Reconstruction, education high on agenda for female Afghan minister
by Jean-Louis Pany
MONTREAL, Dec 10 (AFP) - Rebuilding Afghanistan's shattered political system and ensuring immediate education for all are two top priorities for Sima Samar, one of two women tapped to serve in the country's interim administration.
"The government should try to build the system first of all and then to bring some kind of law and order, guarantee security to the people, and then the disarming of the population is a big task," said the 44-year-old Samar.
Samar is one of 30 appointees to a UN-endorsed interim cabinet to be headed by moderate Muslim Hamid Karzai, in a deal reached in Germany Wednesday after nine days of tough talks among rival factions.
The new government for the central Asian nation is due to be up and running in the capital Kabul by December 22.
Samar will serve as vice president and minister of women's affairs. Although women served in the Afghan government before 1992, no woman has ever held such a high-level post.
The doctor, who runs health centers for Afghan refugees in Pakistan and was travelling in Canada for a series of conferences, told AFP by telephone from Calgary her task would obviously not be an easy one.
"I'll try my best. There is no doubt it is a very difficult job and a very difficult moment for the country because the country has known years of destruction," she said.
"There is no judiciary system, nothing is functioning in the country -- so we have to build the system first."
Samar said she supported the presence of a multinational security force in the country as soon as the interim administration took office, noting it "could help us to disarm the different factions."
She also highlighted the importance of financial aid from the international community to stimulate reconstruction efforts.
But it is the plight of women, denied education and barred from working except in the health sector under the repressive Taliban regime, that is Samar's greatest concern.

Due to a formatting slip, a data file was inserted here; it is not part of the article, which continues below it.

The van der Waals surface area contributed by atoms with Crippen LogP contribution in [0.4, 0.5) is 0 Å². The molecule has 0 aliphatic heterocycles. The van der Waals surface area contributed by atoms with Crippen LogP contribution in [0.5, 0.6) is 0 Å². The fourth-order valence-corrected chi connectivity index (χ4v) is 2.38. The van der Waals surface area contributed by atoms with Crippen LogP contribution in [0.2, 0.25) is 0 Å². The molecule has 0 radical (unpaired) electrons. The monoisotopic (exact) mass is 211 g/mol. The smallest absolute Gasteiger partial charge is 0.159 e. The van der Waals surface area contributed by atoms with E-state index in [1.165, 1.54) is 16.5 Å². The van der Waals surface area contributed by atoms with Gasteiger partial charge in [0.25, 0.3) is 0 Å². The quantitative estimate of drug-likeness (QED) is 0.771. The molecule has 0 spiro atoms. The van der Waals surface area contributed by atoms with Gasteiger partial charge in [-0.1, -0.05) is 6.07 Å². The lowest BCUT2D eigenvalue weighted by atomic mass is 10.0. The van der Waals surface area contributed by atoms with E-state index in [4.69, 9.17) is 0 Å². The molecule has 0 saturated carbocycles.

"We have to give security to the women and then of course rapidly start education because we lost a lot of time. We don't even have to wait to build the schools," she told AFP.
Samar said the new administration should set up special programs for adult women who were never educated, but also for young boys who "know only how to fight and have no profession."
The doctor-turned-minister -- the widow of an Afghan commander, now remarried and the mother of two -- said it was unclear whether women would fare better under the new government, but said she would fight to secure women's rights.
"I am not afraid. We have to impose ourselves to them. They should accept us. We are part of the society," said Samar.
"Most of the men are ready for that. There might be a small minority who are opposed to it but they are a minority. They'll get used to us."
When asked if the administration could hold for the six months it has been asked to serve after years of inter-ethnic fighting, Samar, an ethnic Hazara, replied: "I hope they learn from the past and they will not do it again."
"They should not fight during this time. It is not much," she added.
The minister-designate said she hoped after six months, "the system should be there, some kind of system that the people can trust."
Samar used her time in Canada to lobby for additional financial aid for the new Kabul government, noting she would be in Washington on December 16 for talks with representatives of the State Department and the US Agency for International Development.
Then, off to Kabul -- "as soon as the government is ready to go there."
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